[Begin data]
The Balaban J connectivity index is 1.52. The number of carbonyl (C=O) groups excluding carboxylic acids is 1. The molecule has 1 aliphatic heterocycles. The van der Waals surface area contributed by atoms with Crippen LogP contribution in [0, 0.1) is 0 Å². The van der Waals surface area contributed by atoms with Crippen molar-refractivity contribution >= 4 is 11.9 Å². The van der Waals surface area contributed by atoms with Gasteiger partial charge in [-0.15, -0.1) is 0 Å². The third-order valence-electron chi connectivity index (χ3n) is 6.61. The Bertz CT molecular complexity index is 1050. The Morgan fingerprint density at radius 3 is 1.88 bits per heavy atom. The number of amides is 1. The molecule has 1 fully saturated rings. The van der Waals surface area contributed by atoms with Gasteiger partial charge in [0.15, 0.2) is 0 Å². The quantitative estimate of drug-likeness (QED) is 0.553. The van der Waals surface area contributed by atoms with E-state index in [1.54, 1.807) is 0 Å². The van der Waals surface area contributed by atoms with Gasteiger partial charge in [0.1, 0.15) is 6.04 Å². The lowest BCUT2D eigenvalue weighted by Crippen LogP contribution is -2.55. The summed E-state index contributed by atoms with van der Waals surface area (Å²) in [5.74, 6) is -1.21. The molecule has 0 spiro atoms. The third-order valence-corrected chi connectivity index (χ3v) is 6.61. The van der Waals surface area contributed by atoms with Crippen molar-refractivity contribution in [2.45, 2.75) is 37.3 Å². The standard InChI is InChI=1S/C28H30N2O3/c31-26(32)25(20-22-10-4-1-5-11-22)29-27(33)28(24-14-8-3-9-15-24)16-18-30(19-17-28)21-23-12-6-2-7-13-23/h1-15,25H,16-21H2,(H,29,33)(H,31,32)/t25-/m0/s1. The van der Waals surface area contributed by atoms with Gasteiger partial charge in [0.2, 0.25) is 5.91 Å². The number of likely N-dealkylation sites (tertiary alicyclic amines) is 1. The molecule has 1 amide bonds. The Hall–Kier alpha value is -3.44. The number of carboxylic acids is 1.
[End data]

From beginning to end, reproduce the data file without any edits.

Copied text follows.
The Balaban J connectivity index is 1.52. The number of carbonyl (C=O) groups excluding carboxylic acids is 1. The molecule has 1 aliphatic heterocycles. The van der Waals surface area contributed by atoms with Crippen LogP contribution in [0, 0.1) is 0 Å². The van der Waals surface area contributed by atoms with Crippen molar-refractivity contribution >= 4 is 11.9 Å². The van der Waals surface area contributed by atoms with Gasteiger partial charge in [-0.15, -0.1) is 0 Å². The third-order valence-electron chi connectivity index (χ3n) is 6.61. The Bertz CT molecular complexity index is 1050. The Morgan fingerprint density at radius 3 is 1.88 bits per heavy atom. The number of amides is 1. The molecule has 1 fully saturated rings. The van der Waals surface area contributed by atoms with Gasteiger partial charge in [0.15, 0.2) is 0 Å². The quantitative estimate of drug-likeness (QED) is 0.553. The van der Waals surface area contributed by atoms with E-state index in [1.54, 1.807) is 0 Å². The van der Waals surface area contributed by atoms with Gasteiger partial charge in [0.1, 0.15) is 6.04 Å². The lowest BCUT2D eigenvalue weighted by Crippen LogP contribution is -2.55. The summed E-state index contributed by atoms with van der Waals surface area (Å²) in [5.74, 6) is -1.21. The molecule has 0 spiro atoms. The third-order valence-corrected chi connectivity index (χ3v) is 6.61. The van der Waals surface area contributed by atoms with Crippen molar-refractivity contribution in [2.45, 2.75) is 37.3 Å². The standard InChI is InChI=1S/C28H30N2O3/c31-26(32)25(20-22-10-4-1-5-11-22)29-27(33)28(24-14-8-3-9-15-24)16-18-30(19-17-28)21-23-12-6-2-7-13-23/h1-15,25H,16-21H2,(H,29,33)(H,31,32)/t25-/m0/s1. The van der Waals surface area contributed by atoms with Gasteiger partial charge in [0.2, 0.25) is 5.91 Å². The number of likely N-dealkylation sites (tertiary alicyclic amines) is 1. The molecule has 1 amide bonds. The Hall–Kier alpha value is -3.44. The number of carboxylic acids is 1.